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Did Ross Spano rely on questionable loans during 2012 race, too?

As U.S. Representative-elect Ross Spano faces questions about how he financed his recent congressional campaign, new questions have arisen about how he funded another close race, his first election in 2012 to the state House.

The Dover Republican won election to District 59 after winning the Republican nomination over Joe Wicker by a scant 175 votes, then winning a close general election over Democrat Gail Gottlieb by 1,051 votes.

Spano spent more than $242,000 throughout the campaign, more than 20 percent of it via candidate loans.

Perhaps, most notably, Spano received his financial advice from one of the individuals embroiled in his current scandal.

Spano initially appointed Cary Carreno as his campaign treasurer in 2012. That’s important because Spano’s current troubles stem from personal loans from two individuals, Carreno and Karen Hunt, used to finance his congressional campaign.

In a letter to the Federal Election Commission, attorneys for Spano argue that neither the candidate nor his benefactors knew they were breaking the law.

“[Spano] believed he was acting in full compliance with the law — as did Mr. Carreno and Ms. Hunt when they entered the promissory notes with him,” reads a letter from Spano’s attorneys.

But opponents from across the political spectrum question that, with Democrat Kristen Carlson calling for an FBI investigation, Republican Neil Combee calling Spano a “criminal” and Republican Danny Kushmer questioning the incoming Spano’s credibility. And incoming Speaker of the House Nancy Pelosi says she may not seat Spano.

In Spano’s 2012 campaign, Abby Dupree, a Tallahassee-based treasurer, eventually took over the lead financial role in that campaign. But Carreno, who submitted a resignation as treasurer, remained in the position of deputy campaign treasurer and the campaign continues to bank at Valrico State Bank in Hillsborough County.

Financial disclosures filed on June 4 of 2012 showed Spano’s net worth around $731,000, but without much regarding liquid assets. He owned a law firm worth $750,000 and had some $7,700 in investment accounts, as well as a life insurance policy worth close to $11,000.

Under liabilities, he lists about $76,000 in student loans, $8,700 in medical liabilities and a $6,400 Alphera Financial loan.

The only incomes he lists is about $152,000 from his firm, Spano & Owen.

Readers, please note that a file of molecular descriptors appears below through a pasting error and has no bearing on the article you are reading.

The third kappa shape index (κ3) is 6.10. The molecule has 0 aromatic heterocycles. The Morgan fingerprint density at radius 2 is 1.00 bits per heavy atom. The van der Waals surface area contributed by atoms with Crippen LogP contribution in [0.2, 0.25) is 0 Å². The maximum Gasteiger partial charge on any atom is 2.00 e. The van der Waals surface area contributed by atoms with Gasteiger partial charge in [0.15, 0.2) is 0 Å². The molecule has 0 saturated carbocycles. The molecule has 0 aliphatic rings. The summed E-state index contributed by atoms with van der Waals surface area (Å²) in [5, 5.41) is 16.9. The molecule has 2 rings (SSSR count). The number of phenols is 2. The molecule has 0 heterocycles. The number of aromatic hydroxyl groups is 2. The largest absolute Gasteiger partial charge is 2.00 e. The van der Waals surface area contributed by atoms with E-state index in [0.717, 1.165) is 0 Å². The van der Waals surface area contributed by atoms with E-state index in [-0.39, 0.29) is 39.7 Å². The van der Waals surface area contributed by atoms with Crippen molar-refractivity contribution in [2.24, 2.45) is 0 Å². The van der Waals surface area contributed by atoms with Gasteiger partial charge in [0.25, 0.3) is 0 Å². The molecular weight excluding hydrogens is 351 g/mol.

Florida Politics has placed calls to Dupree, who joined the campaign on June 25, 2012, but has not yet received comment. This story will be updated accordingly.

Throughout the campaign, Spano reported $51,000 in candidate loans. That included $41,000 worth of contributions before the Aug. 14 primary in 2012 and another $10,000 chipped in days before the Nov. 6 general election.

Incidentally, Carreno in 2012 also donated $500 to Spano’s campaign for the primary election and another $500 for the general, the maximum legal contribution.

Carreno did not return calls for comment.

Financial disclosures filed before his 2014 re-election campaign don’t indicate anything that covers the $51,000 candidate loans to Spano’s 2012 campaign. Liabilities include about $99,000 in American Education Services loans and about $8,800 in medical expenses.

The source of the 2012 loans isn’t clear.

Eric Robinson, who served as Spano’s campaign treasurer in 2014 and 2016 (but not in 2012 or his 2018 congressional race), said Florida law allows you to use loans to finance a state legislative campaign.

Spano reported no candidate loans to his 2014 or 2016 re-election efforts, where he faced no primary opposition and won the general elections by comfortable margins.

And if loans were pulled after the start of a campaign and paid back before new financial disclosures were filed, the loans would not appear on the disclosures.

Personal loans for candidates typically get loaned based on their own assets. A lack of explanation on where the loans in 2012 came from, though, raises new questions following Spano’s admission he relied on his friends and associated this year in an apparent end run around campaign finance laws.

Written By

Jacob Ogles has covered politics in Florida since 2000 for regional outlets including SRQ Magazine in Sarasota, The News-Press in Fort Myers and The Daily Commercial in Leesburg. His work has appeared nationally in The Advocate, Wired and other publications. Events like SRQ’s Where The Votes Are workshops made Ogles one of Southwest Florida’s most respected political analysts, and outlets like WWSB ABC 7 and WSRQ Sarasota have featured his insights. He can be reached at

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